Tuesday, March 2, 2004
"Four Thousand Seven Hundred and Sixty Seconds: A Short Cut to Teenage Fanclub" (Jet Set)
There's nothing worse than when a band that has proven itself more than attention-worthy gets ignored. And that's pretty much been Teenage Fanclub's lot in America.
Hailing from Scotland, they hit their peak here in the early 90's with Bandwagonesque, an album of power-pop tunes a la Big Star set to extremely loud fuzz guitars (listen to "The Concept"). Teenage Fanclub's loud guitar sound and flannel shirts fit in well with the rules of grunge rock popularized at that time.
But as their sound continued down more of a Byrds/Beach Boys-ish path and vocal harmonies began to outweigh distortion, the band slipped into obscurity in America.
For all those who need it, "Four Thousand..." is a proper introduction. This comp crams 80 minutes-worth of the 'Club onto a single CD, 21 songs spanning their multi-faceted 15-year career, slightly favoring the later years. Also, three brand new songs continue to re-establish the influence of the three distinct songwriting voices in the band (Norman Blake, Gerard Love and Raymond McGinley). Blake's new tune, the simple yet mesmerizing "Did I Say," boasts a stronger hook than most these days, and presents Teenage Fanclub exploring a more progressive side of pop.
Rockin' With Hawks, 4-6am, Sundays
Eyedea & Abilities
"E & A" (Rhymesayers/ Epitaph)
The year? 2000. The place? HBO. The event? Blaze Battle. It seems so long ago that I stayed up late watching this unknown guy take down with ease the best of the underground battle emcees. Fast forward four years and two albums, Eyedea returns with his partner in rhyme, DJ Abilities, to bring back lyricism and turntablism. Eyedea's subject matter range from dependant relationships on "Paradise" to man's obsession with superiority with "Man vs. Ape" to battle rap competitions on "Act Right." Yet it's on "Exhausted Love" that Eyedea best reaches our generation and how we often trade in our dreams for a low-level job to get by. Abilities holds up his end with cuts and scratches on each track with the force of a "Return of the DJ" album. Get this album if you want to hear life rhymed over a turntablist soundtrack.
New music rotation, 2-4am Mondays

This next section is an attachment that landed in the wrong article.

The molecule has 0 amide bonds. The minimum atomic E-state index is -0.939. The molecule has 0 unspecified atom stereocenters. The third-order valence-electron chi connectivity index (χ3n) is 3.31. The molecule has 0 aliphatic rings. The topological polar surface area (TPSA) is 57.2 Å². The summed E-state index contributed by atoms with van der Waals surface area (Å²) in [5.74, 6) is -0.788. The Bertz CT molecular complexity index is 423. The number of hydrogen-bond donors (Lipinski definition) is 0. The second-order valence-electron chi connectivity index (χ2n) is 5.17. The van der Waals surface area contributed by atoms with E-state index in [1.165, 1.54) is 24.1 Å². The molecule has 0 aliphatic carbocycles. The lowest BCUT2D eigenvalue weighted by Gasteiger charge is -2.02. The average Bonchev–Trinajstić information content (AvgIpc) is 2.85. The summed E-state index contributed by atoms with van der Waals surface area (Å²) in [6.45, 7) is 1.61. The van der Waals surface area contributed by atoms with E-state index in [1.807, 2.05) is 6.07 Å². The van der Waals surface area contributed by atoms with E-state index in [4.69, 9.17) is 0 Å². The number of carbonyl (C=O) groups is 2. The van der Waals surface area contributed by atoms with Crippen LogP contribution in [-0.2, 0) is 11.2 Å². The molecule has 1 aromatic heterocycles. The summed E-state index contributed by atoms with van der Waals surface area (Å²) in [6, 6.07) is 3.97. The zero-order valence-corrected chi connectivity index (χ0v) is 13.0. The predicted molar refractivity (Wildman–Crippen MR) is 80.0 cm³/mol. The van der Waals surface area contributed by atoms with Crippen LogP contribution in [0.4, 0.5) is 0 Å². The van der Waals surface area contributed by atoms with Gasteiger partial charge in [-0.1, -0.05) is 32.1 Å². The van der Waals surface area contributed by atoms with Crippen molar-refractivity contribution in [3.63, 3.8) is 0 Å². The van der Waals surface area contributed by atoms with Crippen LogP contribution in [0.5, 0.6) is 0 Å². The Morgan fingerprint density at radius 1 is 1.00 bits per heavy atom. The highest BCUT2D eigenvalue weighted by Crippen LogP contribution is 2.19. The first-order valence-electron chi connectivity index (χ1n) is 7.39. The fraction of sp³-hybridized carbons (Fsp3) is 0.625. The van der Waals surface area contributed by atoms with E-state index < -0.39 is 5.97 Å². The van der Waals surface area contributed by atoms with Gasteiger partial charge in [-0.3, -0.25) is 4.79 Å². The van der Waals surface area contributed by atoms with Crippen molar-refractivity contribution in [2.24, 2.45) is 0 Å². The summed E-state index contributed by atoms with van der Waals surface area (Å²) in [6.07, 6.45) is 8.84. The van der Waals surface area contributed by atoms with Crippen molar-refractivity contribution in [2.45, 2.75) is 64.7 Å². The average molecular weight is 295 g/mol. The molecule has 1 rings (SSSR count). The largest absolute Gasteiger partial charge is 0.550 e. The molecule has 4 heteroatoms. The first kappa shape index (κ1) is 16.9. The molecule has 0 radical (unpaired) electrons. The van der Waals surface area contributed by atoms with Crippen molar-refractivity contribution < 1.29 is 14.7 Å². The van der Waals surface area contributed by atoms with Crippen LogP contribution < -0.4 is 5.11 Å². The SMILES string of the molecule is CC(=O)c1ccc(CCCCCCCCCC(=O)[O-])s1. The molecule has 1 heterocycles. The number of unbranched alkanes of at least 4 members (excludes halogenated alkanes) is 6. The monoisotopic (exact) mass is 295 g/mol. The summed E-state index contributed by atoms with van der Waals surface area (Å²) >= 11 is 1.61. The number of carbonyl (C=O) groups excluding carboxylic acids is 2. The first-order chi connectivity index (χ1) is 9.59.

"The Dexateens" (Estrus)
Did Kings of Leon start something with the whole southern edge on garage-rock or is it just a coincidence that another band is doing nearly the same thing? Oh well. The Dexateens are doing it better anyway. The Dexateens play 70's rebel rock in the vein of a Lynyrd Skynyrd that tried to become a punk band but failed -- in a good way. The Dexateens are a brash rash of foolish public drunkenness but with a feeling that they might be too good to boogey at your local bar. You can catch them at the state fair, though. Yeah, they're that good.
New music rotation, 2-4am Fridays
"Aux Armes Et CÃ:tera" [2 CD] (Mercury)
This isn't the first round for this album nor is it the first time Gainsbourg incorporated reggae in his music. The late singer/songwriter found the form fit well with his offbeat, sensual style and daring lyrics in the early 70s when he recorded possibly his best record, Histoire de Melody Nelson. This time around he posthumously puts out a double disc that fuses the original Aux Armes Et CÃ:tera (1979) with dub remakes and DJ covers of old and new songs. The music is sharp with skillful Jamaican musicians providing the grooves while Gainsbourg provides the playful wit he's known for.
"Courtney on the Cracklebox," 4-6am Saturdays
"All Balls Don't Bounce" (Decon)
Dumb luck has put more phenomenal albums in my hands than you could shake a mic at. Take this classic debut by the genesis of the West Coast underground, Aceyalone. As a 13-year old, the title spoke to my pubescent sense of humor and my cash was practically leaping out of my pocket. Impulse buying doesn't always end in disgust, though, and in All Balls, I found an MC ahead of his time, who had styles like Imelda Marcos has shoes, who slid from topic to topic effortlessly, and whose influence on current groups like Jurassic 5 is apparent.
Saved from out-of-print hell by Decon, this album is an impressive balance between the loose dynamic of Freestyle Fellowship albums and 1998's moodier Book of Human Language.
The first single from the album, "All Balls," starts things out and establishes a precedent. Although the beats on this album can best be described as average, Acey makes the listener forget all about it with inflection and differing rhythms that establish his voice as a precise instrument, able to elevate the beats to rhyme level. Acey is comfortable assuming any subject matter as well, from the insane MC-schooling "Arhythmaticulas" to the humorous odes to both "Annalillia" and "Makeba." There's even a "Beavis and Butthead" bite at the close of "Knownots."
Anyway, thank someone for this re-release. It's a triumph for Aceyalone, whose belt is already rife with classics, a testament to the respect due to one of hip-hop's most innovative minds.
Breakfast for Beatlovers, 9-noon Tuesdays